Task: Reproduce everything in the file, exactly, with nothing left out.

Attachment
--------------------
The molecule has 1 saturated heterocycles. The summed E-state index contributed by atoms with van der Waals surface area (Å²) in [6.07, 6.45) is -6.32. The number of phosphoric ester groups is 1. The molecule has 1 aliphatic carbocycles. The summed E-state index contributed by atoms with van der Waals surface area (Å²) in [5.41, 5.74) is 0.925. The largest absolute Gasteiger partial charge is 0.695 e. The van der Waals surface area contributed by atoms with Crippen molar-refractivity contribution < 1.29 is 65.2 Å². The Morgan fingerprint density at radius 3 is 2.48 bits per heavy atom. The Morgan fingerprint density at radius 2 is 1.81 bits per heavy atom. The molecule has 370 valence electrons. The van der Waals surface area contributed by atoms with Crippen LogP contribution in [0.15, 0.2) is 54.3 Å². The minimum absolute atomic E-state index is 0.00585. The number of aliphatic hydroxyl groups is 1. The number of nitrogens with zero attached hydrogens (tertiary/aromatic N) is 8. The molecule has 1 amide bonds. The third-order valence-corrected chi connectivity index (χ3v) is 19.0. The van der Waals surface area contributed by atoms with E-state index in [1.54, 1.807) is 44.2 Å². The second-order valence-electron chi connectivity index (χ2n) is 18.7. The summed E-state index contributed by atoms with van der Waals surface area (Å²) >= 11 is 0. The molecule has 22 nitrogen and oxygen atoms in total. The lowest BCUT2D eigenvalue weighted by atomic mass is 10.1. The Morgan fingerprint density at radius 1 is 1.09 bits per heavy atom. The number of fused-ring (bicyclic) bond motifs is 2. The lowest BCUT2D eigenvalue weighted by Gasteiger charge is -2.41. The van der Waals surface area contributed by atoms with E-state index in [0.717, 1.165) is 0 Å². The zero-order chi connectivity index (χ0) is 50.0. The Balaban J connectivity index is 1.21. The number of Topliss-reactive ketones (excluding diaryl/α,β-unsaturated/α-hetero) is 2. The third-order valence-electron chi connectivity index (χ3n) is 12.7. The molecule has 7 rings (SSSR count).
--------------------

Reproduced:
The molecule has 1 saturated heterocycles. The summed E-state index contributed by atoms with van der Waals surface area (Å²) in [6.07, 6.45) is -6.32. The number of phosphoric ester groups is 1. The molecule has 1 aliphatic carbocycles. The summed E-state index contributed by atoms with van der Waals surface area (Å²) in [5.41, 5.74) is 0.925. The largest absolute Gasteiger partial charge is 0.695 e. The van der Waals surface area contributed by atoms with Crippen molar-refractivity contribution < 1.29 is 65.2 Å². The Morgan fingerprint density at radius 3 is 2.48 bits per heavy atom. The Morgan fingerprint density at radius 2 is 1.81 bits per heavy atom. The molecule has 370 valence electrons. The van der Waals surface area contributed by atoms with Crippen LogP contribution in [0.15, 0.2) is 54.3 Å². The minimum absolute atomic E-state index is 0.00585. The number of aliphatic hydroxyl groups is 1. The number of nitrogens with zero attached hydrogens (tertiary/aromatic N) is 8. The molecule has 1 amide bonds. The third-order valence-corrected chi connectivity index (χ3v) is 19.0. The van der Waals surface area contributed by atoms with E-state index in [1.54, 1.807) is 44.2 Å². The second-order valence-electron chi connectivity index (χ2n) is 18.7. The summed E-state index contributed by atoms with van der Waals surface area (Å²) >= 11 is 0. The molecule has 22 nitrogen and oxygen atoms in total. The lowest BCUT2D eigenvalue weighted by atomic mass is 10.1. The Morgan fingerprint density at radius 1 is 1.09 bits per heavy atom. The number of fused-ring (bicyclic) bond motifs is 2. The lowest BCUT2D eigenvalue weighted by Gasteiger charge is -2.41. The van der Waals surface area contributed by atoms with E-state index in [0.717, 1.165) is 0 Å². The zero-order chi connectivity index (χ0) is 50.0. The Balaban J connectivity index is 1.21. The number of Topliss-reactive ketones (excluding diaryl/α,β-unsaturated/α-hetero) is 2. The third-order valence-electron chi connectivity index (χ3n) is 12.7. The molecule has 7 rings (SSSR count).